Tax Credit Amount
The maximum tax credit is 35% of the qualified health care premiums paid by the employer for its employees. However, the moving & storage company must pay premiums for each employee enrolled in health care coverage offered by the employer in an amount equal to a uniform percentage (not less than 50 percent) of the premium cost of the coverage to qualify for the credit. The credit is subject to phase-out rules. The credit is reduced by 6.667 percent for each FTE in excess of 10 employees. The credit is also reduced by four percent for each $ 1,000 that average annual compensation paid to employees exceeds $ 25,000. This means that the credit completely phases out if the moving & storage company has 25 or more FTEs and pays $ 50,000 or more in average annual wages.
There are some other limits that apply to the amount of the premiums paid that can be considered for this credit. These limits may be determined by the Department of Health and Human Services (HHS).
This is determined by dividing the total hours of service (including paid time off) for all employees (but not more than 2,080 hours for any employee) by 2,080. The result, if not a whole number, is rounded to the next lowest whole number. The 2,080 hours comprise the number of hours in a 52-week period assuming a 40-hour work week. Any hours beyond 2,080, such as overtime hours, are not taken into account when calculating FTEs.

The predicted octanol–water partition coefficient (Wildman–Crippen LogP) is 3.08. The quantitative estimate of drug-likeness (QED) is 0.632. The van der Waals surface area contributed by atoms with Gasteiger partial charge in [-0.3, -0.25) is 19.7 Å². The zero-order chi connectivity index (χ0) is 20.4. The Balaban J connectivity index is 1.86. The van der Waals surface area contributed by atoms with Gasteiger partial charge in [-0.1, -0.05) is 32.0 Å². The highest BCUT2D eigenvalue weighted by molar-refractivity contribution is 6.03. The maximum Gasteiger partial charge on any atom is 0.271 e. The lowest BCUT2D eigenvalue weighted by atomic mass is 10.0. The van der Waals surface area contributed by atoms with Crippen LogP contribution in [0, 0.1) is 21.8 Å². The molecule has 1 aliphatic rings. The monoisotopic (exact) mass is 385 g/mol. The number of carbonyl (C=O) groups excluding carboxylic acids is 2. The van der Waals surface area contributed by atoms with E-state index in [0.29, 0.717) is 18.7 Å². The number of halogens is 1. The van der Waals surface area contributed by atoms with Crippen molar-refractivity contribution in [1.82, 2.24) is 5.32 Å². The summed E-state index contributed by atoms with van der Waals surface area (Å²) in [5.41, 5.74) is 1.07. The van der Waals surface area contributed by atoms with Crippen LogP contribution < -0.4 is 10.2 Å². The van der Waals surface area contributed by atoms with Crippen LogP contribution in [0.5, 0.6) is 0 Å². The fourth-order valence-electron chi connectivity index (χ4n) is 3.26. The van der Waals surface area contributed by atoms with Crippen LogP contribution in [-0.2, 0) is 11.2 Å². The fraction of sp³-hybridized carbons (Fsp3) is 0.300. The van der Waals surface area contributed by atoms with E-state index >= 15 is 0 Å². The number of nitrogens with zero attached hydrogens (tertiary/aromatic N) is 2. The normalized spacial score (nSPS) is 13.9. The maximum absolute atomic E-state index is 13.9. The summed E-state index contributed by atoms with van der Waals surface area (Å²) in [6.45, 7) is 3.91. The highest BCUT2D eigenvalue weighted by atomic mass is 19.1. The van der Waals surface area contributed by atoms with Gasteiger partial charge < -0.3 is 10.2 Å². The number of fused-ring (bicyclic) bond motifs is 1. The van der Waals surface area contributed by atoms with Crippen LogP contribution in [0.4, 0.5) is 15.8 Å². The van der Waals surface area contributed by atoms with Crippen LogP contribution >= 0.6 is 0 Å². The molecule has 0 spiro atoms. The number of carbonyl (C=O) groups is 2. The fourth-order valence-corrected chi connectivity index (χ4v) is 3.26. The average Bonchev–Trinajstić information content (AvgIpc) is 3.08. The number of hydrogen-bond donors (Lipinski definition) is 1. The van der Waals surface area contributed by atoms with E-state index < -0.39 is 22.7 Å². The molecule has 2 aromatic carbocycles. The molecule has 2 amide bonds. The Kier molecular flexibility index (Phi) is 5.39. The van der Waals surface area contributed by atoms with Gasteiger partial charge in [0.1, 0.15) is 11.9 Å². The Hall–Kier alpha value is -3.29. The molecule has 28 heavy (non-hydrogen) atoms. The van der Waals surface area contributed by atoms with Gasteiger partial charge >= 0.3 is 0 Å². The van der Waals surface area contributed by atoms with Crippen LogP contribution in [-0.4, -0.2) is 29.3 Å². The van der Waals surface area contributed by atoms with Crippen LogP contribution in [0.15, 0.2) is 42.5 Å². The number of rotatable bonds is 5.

Average Annual Wages
This is determined by first dividing the total wages paid by the moving & storage company to employees during the year by the number of FTEs (calculated per above) for the year. The result is then rounded down to the nearest $ 1,000 (if not otherwise a multiple of $ 1,000). Remember to exclude from the total wages any wages paid to an employee for hours in excess of 2,080.
Example of Moving Company Receiving Credit
Moving & Storage Co. with 12 employees in 2010:
Employee Class Number Wages
Drivers 2 $ 60,000
Helpers 5 $ 100,000
Warehouseman 2 $ 45,000
Dispatcher 1 $ 35,000
Salespersons 2 $ 60,000
Owner/Family N/A N/A
Totals 12 $ 300,000
Average Wage per Employee $ 25,000
Employee Health Care paid by Company $ 72,000
2010 Health Care Credit @ 35% $ 25,200
Claiming the Credit
The credit is a general business credit that will be claimed on your annual income tax return.